African Soil Crisis Threatens Food Security
By admin December 6, 2014



Neglecting the health of Africa’s soil will lock the continent into a cycle of food insecurity for generations to come, a report has warned. The problem needs to be given a higher priority by aid donors. The report added that soil degradation was also hampering economic development, costing the continent’s farmers billions of dollars in lost income. The Montpellier Panel – made up of agricultural, trade and ecology experts from Europe and Africa – warned that land degradation reduced soil fertility, leading to lower crop yields and increased greenhouse gas emissions. “In Africa, the impacts are substantial where 65% of arable land, 30% of grazing land and 20% of forests are already damaged.


Healthy soils are the cornerstone of a healthy food system – and in no region of the world is the impact of depleted and undernourished soils being felt more acutely than in sub-Saharan Africa, where as much as 65% of arable land is degraded. The fact that 180 million people are relying on depleted soil to grow their food is a key reason why sub-Saharan Africa lags behind other developing regions in meeting its food security goals. The economic loss associated with land degradation in sub-Saharan Africa is estimated at $68bn per year (£43bn).


Since sub-Saharan Africa’s farmers are on the frontline of a hotter, hungrier world, the potential of proper soil management should not be overlooked. One key recommendation from this report is to incentivize farmers to improve soil health, which could take the form of payment for ecosystem services, or strengthening farmers’ rights over the lands that they cultivate, encouraging them to make decisions that will have a positive impact over the long-term.


Professor Richard Akromah, Provost of the College of Agriculture and Natural Resources, Kwame Nkrumah University of Science and Technology in Ghana, has called for a stronger national response to the high rate of soil degradation. The Food and Agricultural Organization (FAO) estimates current farm yield in Africa at just about one-quarter of the global average, with one-third of Africans facing chronic hunger. The ceremony was for the first batch of scientists trained at the KNUST under the Alliance for Green Revolution in Africa (AGRA) Soil Health Program in Kumasi. The Program, which started three years ago, was funded by the Gates Foundation of the United States. It aims at equipping soil scientists with relevant knowledge and skills to lead efforts at improving soil fertility.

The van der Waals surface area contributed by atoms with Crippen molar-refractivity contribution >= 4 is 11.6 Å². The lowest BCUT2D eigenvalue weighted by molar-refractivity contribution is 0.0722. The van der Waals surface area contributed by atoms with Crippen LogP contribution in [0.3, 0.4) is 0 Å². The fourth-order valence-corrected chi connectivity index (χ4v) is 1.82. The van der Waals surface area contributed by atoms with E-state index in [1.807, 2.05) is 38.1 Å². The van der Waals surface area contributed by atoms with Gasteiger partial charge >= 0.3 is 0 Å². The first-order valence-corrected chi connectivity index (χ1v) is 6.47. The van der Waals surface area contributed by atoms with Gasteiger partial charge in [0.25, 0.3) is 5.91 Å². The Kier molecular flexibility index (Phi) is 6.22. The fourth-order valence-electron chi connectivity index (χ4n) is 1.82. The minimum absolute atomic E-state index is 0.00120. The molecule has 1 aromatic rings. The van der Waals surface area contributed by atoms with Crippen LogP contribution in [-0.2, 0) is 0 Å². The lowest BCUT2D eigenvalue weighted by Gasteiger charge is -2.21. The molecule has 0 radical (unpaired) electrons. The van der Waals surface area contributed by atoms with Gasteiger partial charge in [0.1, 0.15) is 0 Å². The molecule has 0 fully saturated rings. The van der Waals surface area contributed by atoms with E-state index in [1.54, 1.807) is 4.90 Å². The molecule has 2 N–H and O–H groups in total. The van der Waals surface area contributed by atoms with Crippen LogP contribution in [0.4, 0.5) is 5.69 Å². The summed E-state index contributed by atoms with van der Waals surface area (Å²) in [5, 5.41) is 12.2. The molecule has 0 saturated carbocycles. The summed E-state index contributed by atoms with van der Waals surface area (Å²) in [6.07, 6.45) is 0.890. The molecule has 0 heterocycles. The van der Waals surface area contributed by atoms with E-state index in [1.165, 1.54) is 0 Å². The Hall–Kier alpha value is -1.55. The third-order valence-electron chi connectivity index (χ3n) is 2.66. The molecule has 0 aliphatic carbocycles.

“The problem is certainly getting worse,” Sir Gordon Conway, director of the group Agriculture for Impact and a professor at Imperial College London, said in an interview with the Thomson Reuters Foundation. “Poor farmers don’t have the money, time or labor to prevent degradation or improve their soils,” Conway said. “If they don’t have land tenure, there is no incentive to invest in improving their farms.” Urging policymakers to commit to “zero net land degradation” the report calls for: better monitoring of African soil conditions through remote sensing systems, creating incentives for securing land rights for small farmers, strengthening collaboration between soil research centers in Africa and Europe, and increasing financial support for sustainable development.


The average African farmer produces about 1 ton of maize per hectare of land, compared with 2.5 tons in India and 11 tons in the U.S. Corn Belt, Conway said. If soils are better maintained in Africa, and farmers have the fertilizers and infrastructure they need, he believes each hectare of land could eventually produce 6 to 8 tons of maize. Experts said better soil management to increase food production is vital to avert starvation and strife in sub- Saharan Africa, where the population is expected to surge from 896 million in 2010 to more than two billion by 2050.

In addition, the UN has declared 2015 the International Year of Soils. The year kicked off December 4th with events in Rome, New York and Santiago de Chile, in an effort to raise awareness and promote more sustainable use of this critical resource. In order to protect our soils, the promotion of sustainable soil and land management is central to ensuring a productive food system, improved rural livelihoods and a healthy environment. Specific objectives of the year include raising awareness among civil society and decision makers; educating the public; Supporting e­ffective policies and actions for the protection of soil resources; promoting investment in sustainable soil management activities; strengthening initiatives in connection with the Sustainable Development Goals (SDG) process and Post-2015 agenda; and advocating for rapid capacity enhancement for soil information collection and monitoring at all levels.




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